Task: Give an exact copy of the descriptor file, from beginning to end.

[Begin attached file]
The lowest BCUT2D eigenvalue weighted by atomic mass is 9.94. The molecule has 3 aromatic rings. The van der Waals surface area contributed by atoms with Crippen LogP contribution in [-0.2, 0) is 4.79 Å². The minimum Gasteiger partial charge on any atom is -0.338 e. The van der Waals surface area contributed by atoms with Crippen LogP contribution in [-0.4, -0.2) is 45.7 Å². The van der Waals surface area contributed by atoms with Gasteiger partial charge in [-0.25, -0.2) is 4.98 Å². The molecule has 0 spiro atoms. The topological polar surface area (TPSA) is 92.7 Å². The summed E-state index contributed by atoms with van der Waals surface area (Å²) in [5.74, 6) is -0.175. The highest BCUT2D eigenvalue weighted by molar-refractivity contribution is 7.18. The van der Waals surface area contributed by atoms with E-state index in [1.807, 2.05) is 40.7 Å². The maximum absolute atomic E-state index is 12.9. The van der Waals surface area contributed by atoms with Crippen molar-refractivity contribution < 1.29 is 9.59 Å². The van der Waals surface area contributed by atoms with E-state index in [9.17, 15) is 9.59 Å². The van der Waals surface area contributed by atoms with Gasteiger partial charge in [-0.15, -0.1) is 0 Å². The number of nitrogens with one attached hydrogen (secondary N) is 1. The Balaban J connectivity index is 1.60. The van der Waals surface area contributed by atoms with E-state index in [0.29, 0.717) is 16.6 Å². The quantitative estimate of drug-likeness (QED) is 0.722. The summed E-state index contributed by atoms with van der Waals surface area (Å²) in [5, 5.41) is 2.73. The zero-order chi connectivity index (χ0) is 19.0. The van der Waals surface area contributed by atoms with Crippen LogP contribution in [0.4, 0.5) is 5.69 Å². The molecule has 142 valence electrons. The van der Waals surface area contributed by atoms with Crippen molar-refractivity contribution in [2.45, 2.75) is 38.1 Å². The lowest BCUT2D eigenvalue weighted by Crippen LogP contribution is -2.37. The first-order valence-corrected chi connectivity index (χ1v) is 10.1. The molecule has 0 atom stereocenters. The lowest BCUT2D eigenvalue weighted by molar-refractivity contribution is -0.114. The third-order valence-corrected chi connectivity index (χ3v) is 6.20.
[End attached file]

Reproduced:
The lowest BCUT2D eigenvalue weighted by atomic mass is 9.94. The molecule has 3 aromatic rings. The van der Waals surface area contributed by atoms with Crippen LogP contribution in [-0.2, 0) is 4.79 Å². The minimum Gasteiger partial charge on any atom is -0.338 e. The van der Waals surface area contributed by atoms with Crippen LogP contribution in [-0.4, -0.2) is 45.7 Å². The van der Waals surface area contributed by atoms with Gasteiger partial charge in [-0.25, -0.2) is 4.98 Å². The molecule has 0 spiro atoms. The topological polar surface area (TPSA) is 92.7 Å². The summed E-state index contributed by atoms with van der Waals surface area (Å²) in [5.74, 6) is -0.175. The highest BCUT2D eigenvalue weighted by molar-refractivity contribution is 7.18. The van der Waals surface area contributed by atoms with E-state index in [1.807, 2.05) is 40.7 Å². The maximum absolute atomic E-state index is 12.9. The van der Waals surface area contributed by atoms with Crippen molar-refractivity contribution < 1.29 is 9.59 Å². The van der Waals surface area contributed by atoms with E-state index in [9.17, 15) is 9.59 Å². The van der Waals surface area contributed by atoms with Gasteiger partial charge in [-0.15, -0.1) is 0 Å². The number of nitrogens with one attached hydrogen (secondary N) is 1. The Balaban J connectivity index is 1.60. The van der Waals surface area contributed by atoms with E-state index in [0.29, 0.717) is 16.6 Å². The quantitative estimate of drug-likeness (QED) is 0.722. The summed E-state index contributed by atoms with van der Waals surface area (Å²) in [5, 5.41) is 2.73. The zero-order chi connectivity index (χ0) is 19.0. The van der Waals surface area contributed by atoms with Crippen LogP contribution in [0.4, 0.5) is 5.69 Å². The molecule has 142 valence electrons. The van der Waals surface area contributed by atoms with Crippen molar-refractivity contribution in [2.45, 2.75) is 38.1 Å². The lowest BCUT2D eigenvalue weighted by Crippen LogP contribution is -2.37. The first-order valence-corrected chi connectivity index (χ1v) is 10.1. The molecule has 0 atom stereocenters. The lowest BCUT2D eigenvalue weighted by molar-refractivity contribution is -0.114. The third-order valence-corrected chi connectivity index (χ3v) is 6.20.